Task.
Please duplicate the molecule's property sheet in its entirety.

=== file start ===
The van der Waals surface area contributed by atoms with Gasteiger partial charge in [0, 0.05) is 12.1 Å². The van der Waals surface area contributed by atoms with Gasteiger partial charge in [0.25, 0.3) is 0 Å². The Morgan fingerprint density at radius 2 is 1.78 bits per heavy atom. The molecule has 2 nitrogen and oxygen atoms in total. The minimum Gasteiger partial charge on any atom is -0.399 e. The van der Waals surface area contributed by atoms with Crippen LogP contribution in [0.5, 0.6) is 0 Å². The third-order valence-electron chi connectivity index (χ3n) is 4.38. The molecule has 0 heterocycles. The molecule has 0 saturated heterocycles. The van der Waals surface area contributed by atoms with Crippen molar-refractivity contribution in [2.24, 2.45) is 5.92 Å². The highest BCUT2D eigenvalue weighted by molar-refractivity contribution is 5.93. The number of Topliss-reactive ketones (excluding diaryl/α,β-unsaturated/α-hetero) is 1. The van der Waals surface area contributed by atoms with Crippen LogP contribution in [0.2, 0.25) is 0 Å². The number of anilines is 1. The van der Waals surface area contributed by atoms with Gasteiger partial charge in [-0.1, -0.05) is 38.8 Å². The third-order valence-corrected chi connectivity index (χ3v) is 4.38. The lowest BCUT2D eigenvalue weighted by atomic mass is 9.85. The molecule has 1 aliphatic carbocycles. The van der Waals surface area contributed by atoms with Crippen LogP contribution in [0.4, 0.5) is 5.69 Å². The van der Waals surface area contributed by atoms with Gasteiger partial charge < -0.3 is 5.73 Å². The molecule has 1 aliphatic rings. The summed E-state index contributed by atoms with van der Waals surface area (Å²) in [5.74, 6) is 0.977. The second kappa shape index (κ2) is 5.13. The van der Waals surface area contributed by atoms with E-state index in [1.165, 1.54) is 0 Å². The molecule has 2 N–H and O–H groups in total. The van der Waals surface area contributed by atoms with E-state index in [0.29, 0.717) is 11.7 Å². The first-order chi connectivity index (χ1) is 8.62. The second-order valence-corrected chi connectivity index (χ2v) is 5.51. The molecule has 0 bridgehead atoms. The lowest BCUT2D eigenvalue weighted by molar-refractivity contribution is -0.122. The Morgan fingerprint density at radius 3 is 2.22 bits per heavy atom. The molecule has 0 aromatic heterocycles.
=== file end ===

The van der Waals surface area contributed by atoms with Gasteiger partial charge in [0, 0.05) is 12.1 Å². The van der Waals surface area contributed by atoms with Gasteiger partial charge in [0.25, 0.3) is 0 Å². The Morgan fingerprint density at radius 2 is 1.78 bits per heavy atom. The molecule has 2 nitrogen and oxygen atoms in total. The minimum Gasteiger partial charge on any atom is -0.399 e. The van der Waals surface area contributed by atoms with Crippen LogP contribution in [0.5, 0.6) is 0 Å². The third-order valence-electron chi connectivity index (χ3n) is 4.38. The molecule has 0 heterocycles. The molecule has 0 saturated heterocycles. The van der Waals surface area contributed by atoms with Crippen molar-refractivity contribution in [2.24, 2.45) is 5.92 Å². The highest BCUT2D eigenvalue weighted by molar-refractivity contribution is 5.93. The number of Topliss-reactive ketones (excluding diaryl/α,β-unsaturated/α-hetero) is 1. The van der Waals surface area contributed by atoms with Crippen LogP contribution in [0.2, 0.25) is 0 Å². The number of anilines is 1. The van der Waals surface area contributed by atoms with Gasteiger partial charge in [-0.1, -0.05) is 38.8 Å². The third-order valence-corrected chi connectivity index (χ3v) is 4.38. The lowest BCUT2D eigenvalue weighted by atomic mass is 9.85. The molecule has 1 aliphatic carbocycles. The van der Waals surface area contributed by atoms with Crippen LogP contribution in [0.4, 0.5) is 5.69 Å². The van der Waals surface area contributed by atoms with Gasteiger partial charge < -0.3 is 5.73 Å². The molecule has 1 aliphatic rings. The summed E-state index contributed by atoms with van der Waals surface area (Å²) in [5.74, 6) is 0.977. The second kappa shape index (κ2) is 5.13. The van der Waals surface area contributed by atoms with E-state index in [1.165, 1.54) is 0 Å². The molecule has 2 N–H and O–H groups in total. The van der Waals surface area contributed by atoms with E-state index in [0.29, 0.717) is 11.7 Å². The first-order chi connectivity index (χ1) is 8.62. The second-order valence-corrected chi connectivity index (χ2v) is 5.51. The molecule has 0 bridgehead atoms. The lowest BCUT2D eigenvalue weighted by molar-refractivity contribution is -0.122. The Morgan fingerprint density at radius 3 is 2.22 bits per heavy atom. The molecule has 0 aromatic heterocycles.